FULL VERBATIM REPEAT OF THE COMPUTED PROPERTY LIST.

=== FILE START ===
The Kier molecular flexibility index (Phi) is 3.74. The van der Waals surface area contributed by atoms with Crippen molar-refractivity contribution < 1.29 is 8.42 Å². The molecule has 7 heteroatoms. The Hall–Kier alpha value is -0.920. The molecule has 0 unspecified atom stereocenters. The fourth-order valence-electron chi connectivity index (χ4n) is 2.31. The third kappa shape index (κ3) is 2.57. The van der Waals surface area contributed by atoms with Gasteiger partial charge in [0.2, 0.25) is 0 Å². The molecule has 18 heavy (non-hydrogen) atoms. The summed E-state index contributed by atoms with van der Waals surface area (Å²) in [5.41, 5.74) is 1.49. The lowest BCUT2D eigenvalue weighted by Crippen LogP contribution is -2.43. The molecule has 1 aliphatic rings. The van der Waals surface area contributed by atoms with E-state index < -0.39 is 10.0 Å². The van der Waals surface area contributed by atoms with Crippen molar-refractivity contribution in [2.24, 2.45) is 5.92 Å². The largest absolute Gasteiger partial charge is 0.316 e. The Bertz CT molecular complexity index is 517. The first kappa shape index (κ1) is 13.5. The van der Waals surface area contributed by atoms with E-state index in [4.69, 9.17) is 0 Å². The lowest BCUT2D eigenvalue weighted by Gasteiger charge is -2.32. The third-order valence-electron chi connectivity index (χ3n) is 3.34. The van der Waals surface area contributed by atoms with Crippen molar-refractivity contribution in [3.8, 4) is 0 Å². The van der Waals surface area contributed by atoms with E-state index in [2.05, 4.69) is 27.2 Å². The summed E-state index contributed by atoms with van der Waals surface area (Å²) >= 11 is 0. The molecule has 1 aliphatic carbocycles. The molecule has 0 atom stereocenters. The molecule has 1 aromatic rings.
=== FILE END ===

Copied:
The Kier molecular flexibility index (Phi) is 3.74. The van der Waals surface area contributed by atoms with Crippen molar-refractivity contribution < 1.29 is 8.42 Å². The molecule has 7 heteroatoms. The Hall–Kier alpha value is -0.920. The molecule has 0 unspecified atom stereocenters. The fourth-order valence-electron chi connectivity index (χ4n) is 2.31. The third kappa shape index (κ3) is 2.57. The van der Waals surface area contributed by atoms with Gasteiger partial charge in [0.2, 0.25) is 0 Å². The molecule has 18 heavy (non-hydrogen) atoms. The summed E-state index contributed by atoms with van der Waals surface area (Å²) in [5.41, 5.74) is 1.49. The lowest BCUT2D eigenvalue weighted by Crippen LogP contribution is -2.43. The molecule has 1 aliphatic rings. The van der Waals surface area contributed by atoms with E-state index < -0.39 is 10.0 Å². The van der Waals surface area contributed by atoms with Crippen molar-refractivity contribution in [2.24, 2.45) is 5.92 Å². The largest absolute Gasteiger partial charge is 0.316 e. The Bertz CT molecular complexity index is 517. The first kappa shape index (κ1) is 13.5. The van der Waals surface area contributed by atoms with E-state index in [4.69, 9.17) is 0 Å². The lowest BCUT2D eigenvalue weighted by Gasteiger charge is -2.32. The third-order valence-electron chi connectivity index (χ3n) is 3.34. The van der Waals surface area contributed by atoms with Crippen molar-refractivity contribution in [3.8, 4) is 0 Å². The van der Waals surface area contributed by atoms with E-state index in [2.05, 4.69) is 27.2 Å². The summed E-state index contributed by atoms with van der Waals surface area (Å²) >= 11 is 0. The molecule has 1 aliphatic carbocycles. The molecule has 0 atom stereocenters. The molecule has 1 aromatic rings.